Price, S.J., Marks, D.R., Howe, R.W., Hanowski, J.M., and Niemi, G.J. 2005. The importance of spatial scale for conservation and assessment of anuran populations in coastal wetlands of the western Great Lakes, USA. Landscape Ecol. 20(4):441-454.

Puky, M., Reynolds, J.D., and Schad, P. 2005. Native and alien decapoda species in hungary: distribution, status, conservation importance. B. Fr. Peche. Piscic. 376-377:553-568.

Pullin, A.S., and Knight, T.M. 2005. Assessing conservation management's evidence base: a survey of management-plan compilers in the United Kingdom and Australia. Conserv. Biol. 19(6):1989-1996.

Purdy, B.G., MacDonald, S.E., and Lieffers, V.J. 2005. Naturally saline boreal communities as models for reclamation of saline oil sand tailings. Restor. Ecol. 13(4):667-677.

Pyšek, P., and Hulme, P.E. 2005. Spatio-temporal dynamics of plant invasions: linking pattern to process. Ecoscience 12(3):302-315.

Rappole, J.H., Renner, S.C., Shwe, N.M., and Sweet, P.R. 2005. A new species of scimitar-babbler (Timaliidae: Jabouilleia) from the sub-Himalayan region of Myanmar. Auk 122(4):1064-1069.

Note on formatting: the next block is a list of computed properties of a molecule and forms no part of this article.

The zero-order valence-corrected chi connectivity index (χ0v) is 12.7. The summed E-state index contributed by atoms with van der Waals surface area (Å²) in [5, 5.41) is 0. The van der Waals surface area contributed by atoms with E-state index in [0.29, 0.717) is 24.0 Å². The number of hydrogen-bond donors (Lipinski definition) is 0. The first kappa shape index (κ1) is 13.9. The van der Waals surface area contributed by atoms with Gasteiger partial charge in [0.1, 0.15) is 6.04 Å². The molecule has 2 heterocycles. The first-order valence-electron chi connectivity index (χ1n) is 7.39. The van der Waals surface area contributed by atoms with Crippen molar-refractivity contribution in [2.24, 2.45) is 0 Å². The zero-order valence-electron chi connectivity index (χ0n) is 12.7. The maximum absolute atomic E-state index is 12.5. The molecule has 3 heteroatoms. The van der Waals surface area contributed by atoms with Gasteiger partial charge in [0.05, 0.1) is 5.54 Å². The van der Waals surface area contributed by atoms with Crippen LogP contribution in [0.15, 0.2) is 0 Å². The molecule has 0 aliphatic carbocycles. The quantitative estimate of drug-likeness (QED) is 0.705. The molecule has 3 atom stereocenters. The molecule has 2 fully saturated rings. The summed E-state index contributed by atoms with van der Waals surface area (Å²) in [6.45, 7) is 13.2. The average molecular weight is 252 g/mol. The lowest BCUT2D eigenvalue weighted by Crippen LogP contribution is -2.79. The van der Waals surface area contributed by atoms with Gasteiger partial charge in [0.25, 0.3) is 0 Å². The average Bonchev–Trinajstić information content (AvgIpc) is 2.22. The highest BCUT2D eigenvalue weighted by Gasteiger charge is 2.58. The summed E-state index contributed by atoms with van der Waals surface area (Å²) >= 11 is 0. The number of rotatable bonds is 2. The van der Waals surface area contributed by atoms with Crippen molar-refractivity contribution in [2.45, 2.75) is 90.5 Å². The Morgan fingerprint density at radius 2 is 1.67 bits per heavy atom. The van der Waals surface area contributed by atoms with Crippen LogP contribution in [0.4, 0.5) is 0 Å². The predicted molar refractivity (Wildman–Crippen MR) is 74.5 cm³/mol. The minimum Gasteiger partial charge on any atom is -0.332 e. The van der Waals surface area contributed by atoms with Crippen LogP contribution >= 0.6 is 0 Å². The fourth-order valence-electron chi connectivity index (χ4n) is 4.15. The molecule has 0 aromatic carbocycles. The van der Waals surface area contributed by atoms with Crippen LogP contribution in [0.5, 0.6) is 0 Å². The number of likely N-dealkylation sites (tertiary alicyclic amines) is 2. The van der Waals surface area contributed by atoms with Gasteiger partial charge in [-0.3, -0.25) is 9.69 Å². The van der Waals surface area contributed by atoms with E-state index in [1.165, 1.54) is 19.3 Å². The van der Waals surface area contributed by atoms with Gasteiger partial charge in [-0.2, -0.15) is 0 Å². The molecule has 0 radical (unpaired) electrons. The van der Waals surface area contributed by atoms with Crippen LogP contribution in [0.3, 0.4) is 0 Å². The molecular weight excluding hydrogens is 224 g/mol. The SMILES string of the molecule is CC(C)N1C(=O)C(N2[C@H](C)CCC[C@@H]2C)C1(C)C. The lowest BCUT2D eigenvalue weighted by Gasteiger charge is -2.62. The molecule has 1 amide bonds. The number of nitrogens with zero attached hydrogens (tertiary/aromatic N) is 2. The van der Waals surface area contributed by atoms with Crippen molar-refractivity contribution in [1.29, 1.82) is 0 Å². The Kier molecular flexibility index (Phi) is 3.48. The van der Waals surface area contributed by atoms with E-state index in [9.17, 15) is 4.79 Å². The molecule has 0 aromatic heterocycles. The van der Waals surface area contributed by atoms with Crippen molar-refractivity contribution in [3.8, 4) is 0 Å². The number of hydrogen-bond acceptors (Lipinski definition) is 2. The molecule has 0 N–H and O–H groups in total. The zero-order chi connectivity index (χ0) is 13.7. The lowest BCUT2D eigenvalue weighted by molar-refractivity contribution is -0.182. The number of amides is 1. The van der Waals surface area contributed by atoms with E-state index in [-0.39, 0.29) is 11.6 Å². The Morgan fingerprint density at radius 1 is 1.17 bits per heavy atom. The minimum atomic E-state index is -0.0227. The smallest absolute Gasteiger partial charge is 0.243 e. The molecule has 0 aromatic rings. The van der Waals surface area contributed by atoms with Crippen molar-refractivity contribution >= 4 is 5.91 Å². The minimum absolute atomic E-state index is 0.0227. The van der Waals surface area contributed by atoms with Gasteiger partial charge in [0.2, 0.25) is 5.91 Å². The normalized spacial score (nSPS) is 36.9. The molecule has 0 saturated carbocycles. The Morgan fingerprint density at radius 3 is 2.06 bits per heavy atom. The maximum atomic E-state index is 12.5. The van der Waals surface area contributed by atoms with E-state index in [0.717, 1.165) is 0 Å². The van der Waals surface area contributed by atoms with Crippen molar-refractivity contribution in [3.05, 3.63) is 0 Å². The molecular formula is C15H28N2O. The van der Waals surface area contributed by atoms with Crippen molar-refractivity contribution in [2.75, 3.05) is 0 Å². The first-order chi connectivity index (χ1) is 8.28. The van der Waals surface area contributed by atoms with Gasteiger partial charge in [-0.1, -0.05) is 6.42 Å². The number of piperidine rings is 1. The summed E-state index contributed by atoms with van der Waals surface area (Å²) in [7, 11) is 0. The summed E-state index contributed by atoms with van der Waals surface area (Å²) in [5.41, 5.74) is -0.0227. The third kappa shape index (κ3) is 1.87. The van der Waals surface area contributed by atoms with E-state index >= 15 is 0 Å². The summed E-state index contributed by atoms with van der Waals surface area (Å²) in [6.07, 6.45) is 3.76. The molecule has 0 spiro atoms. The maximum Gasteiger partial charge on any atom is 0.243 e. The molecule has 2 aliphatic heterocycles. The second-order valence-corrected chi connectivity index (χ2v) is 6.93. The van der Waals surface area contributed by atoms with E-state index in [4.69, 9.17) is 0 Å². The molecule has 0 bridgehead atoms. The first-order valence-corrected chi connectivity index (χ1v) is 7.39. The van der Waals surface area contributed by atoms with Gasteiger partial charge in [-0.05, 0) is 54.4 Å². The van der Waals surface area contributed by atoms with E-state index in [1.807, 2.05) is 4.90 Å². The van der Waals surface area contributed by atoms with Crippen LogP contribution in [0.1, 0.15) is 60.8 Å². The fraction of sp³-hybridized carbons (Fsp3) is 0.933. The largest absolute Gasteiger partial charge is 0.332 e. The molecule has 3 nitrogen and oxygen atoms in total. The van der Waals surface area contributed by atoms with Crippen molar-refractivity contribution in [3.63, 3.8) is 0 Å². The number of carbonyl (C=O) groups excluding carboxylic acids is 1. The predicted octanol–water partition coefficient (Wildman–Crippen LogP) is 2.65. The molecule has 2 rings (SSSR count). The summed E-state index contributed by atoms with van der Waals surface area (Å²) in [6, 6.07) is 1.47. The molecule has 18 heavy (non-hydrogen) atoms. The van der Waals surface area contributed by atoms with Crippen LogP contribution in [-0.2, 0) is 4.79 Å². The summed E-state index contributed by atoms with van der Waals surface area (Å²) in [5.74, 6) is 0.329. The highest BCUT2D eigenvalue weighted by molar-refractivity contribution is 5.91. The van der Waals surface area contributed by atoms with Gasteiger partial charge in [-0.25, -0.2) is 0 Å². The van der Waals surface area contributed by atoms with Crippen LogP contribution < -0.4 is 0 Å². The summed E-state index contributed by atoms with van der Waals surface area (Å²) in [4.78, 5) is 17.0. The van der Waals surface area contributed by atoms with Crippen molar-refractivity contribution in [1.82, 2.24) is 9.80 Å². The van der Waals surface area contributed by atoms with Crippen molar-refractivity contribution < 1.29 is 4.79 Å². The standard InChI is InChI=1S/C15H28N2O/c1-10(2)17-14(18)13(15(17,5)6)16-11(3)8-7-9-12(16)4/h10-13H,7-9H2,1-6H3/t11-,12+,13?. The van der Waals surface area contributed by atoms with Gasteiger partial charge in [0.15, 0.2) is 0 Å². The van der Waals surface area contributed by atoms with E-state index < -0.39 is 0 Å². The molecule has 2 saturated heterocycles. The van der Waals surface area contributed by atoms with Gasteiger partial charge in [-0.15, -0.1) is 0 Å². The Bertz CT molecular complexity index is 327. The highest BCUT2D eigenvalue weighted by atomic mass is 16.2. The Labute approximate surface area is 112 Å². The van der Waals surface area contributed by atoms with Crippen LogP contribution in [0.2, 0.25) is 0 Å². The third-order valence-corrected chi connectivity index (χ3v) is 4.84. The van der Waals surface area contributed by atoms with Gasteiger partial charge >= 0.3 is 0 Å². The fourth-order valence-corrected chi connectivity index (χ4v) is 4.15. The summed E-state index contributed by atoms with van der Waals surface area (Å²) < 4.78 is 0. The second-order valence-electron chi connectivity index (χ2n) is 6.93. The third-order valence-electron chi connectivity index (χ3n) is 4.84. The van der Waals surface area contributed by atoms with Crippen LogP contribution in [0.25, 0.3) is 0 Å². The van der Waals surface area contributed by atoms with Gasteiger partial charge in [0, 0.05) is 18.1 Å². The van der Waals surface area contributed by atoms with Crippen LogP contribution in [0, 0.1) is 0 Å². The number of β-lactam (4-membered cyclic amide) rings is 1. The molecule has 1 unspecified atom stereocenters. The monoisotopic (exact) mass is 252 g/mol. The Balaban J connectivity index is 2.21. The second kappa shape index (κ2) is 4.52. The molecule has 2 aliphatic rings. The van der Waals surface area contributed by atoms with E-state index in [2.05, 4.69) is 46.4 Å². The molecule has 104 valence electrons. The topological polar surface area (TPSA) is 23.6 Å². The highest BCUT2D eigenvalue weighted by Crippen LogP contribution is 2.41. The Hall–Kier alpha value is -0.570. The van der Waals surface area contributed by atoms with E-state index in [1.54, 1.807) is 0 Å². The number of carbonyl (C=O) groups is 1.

Rayfield, B., Anand, M., and Laurence, S. 2005. Assessing simple versus complex restoration strategies for industrially disturbed forests. Restor. Ecol. 13(4):639-650.

Regan, T.J., Burgman, M.A., McCarthy, M.A., Master, L.L., Keith, D.A., Mace, G.M., and Andelman, S.J. 2005. The consistency of extinction risk classification protocols. Conserv. Biol. 19(6):1969-1977.

Reid, N.B., and Naeth, M.A. 2005. Establishment of a vegetation cover on tundra kimberlite mine tailings: 1. A greenhouse study. Restor. Ecol. 13(4):594-601.

Reid, N.B., and Naeth, M.A. 2005. Establishment of a vegetation cover on tundra kimberlite mine tailings: 2. A field study. Restor. Ecol. 13(4):602-608.

Reynolds, J.D., and Puky, M. 2005. Roundtable Session 4 - The importance of public education for the effective conservation of European native crayfish. B. Fr. Peche. Piscic. 376-377:837-845.

Richardson, D.M., Rouget, M., Ralston, S.J., Cowling, R.M., Van Rensburg, B.J., and Thuiller, W. 2005. Species richness of alien plants in South Africa: environmental correlates and the relationship with indigenous plant species richness. Ecoscience 12(3):391-402.